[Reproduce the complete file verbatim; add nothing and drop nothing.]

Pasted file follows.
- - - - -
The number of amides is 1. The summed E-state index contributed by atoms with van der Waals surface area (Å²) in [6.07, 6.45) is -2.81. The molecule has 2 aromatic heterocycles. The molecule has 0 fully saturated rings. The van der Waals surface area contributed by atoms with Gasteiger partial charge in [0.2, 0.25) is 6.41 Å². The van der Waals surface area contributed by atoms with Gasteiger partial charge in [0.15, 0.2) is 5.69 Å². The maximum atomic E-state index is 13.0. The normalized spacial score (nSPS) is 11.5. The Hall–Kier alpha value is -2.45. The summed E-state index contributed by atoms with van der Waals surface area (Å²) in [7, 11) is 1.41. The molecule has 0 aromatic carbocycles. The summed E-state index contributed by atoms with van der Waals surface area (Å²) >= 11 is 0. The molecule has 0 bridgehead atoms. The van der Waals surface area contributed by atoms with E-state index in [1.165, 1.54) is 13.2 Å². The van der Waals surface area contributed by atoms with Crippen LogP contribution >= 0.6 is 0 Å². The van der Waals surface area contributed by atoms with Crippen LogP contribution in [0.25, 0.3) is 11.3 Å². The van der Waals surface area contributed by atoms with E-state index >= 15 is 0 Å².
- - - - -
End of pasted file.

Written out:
The number of amides is 1. The summed E-state index contributed by atoms with van der Waals surface area (Å²) in [6.07, 6.45) is -2.81. The molecule has 2 aromatic heterocycles. The molecule has 0 fully saturated rings. The van der Waals surface area contributed by atoms with Gasteiger partial charge in [0.2, 0.25) is 6.41 Å². The van der Waals surface area contributed by atoms with Gasteiger partial charge in [0.15, 0.2) is 5.69 Å². The maximum atomic E-state index is 13.0. The normalized spacial score (nSPS) is 11.5. The Hall–Kier alpha value is -2.45. The summed E-state index contributed by atoms with van der Waals surface area (Å²) in [7, 11) is 1.41. The molecule has 0 aromatic carbocycles. The summed E-state index contributed by atoms with van der Waals surface area (Å²) >= 11 is 0. The molecule has 0 bridgehead atoms. The van der Waals surface area contributed by atoms with E-state index in [1.165, 1.54) is 13.2 Å². The van der Waals surface area contributed by atoms with Crippen LogP contribution >= 0.6 is 0 Å². The van der Waals surface area contributed by atoms with Crippen LogP contribution in [0.25, 0.3) is 11.3 Å². The van der Waals surface area contributed by atoms with E-state index >= 15 is 0 Å².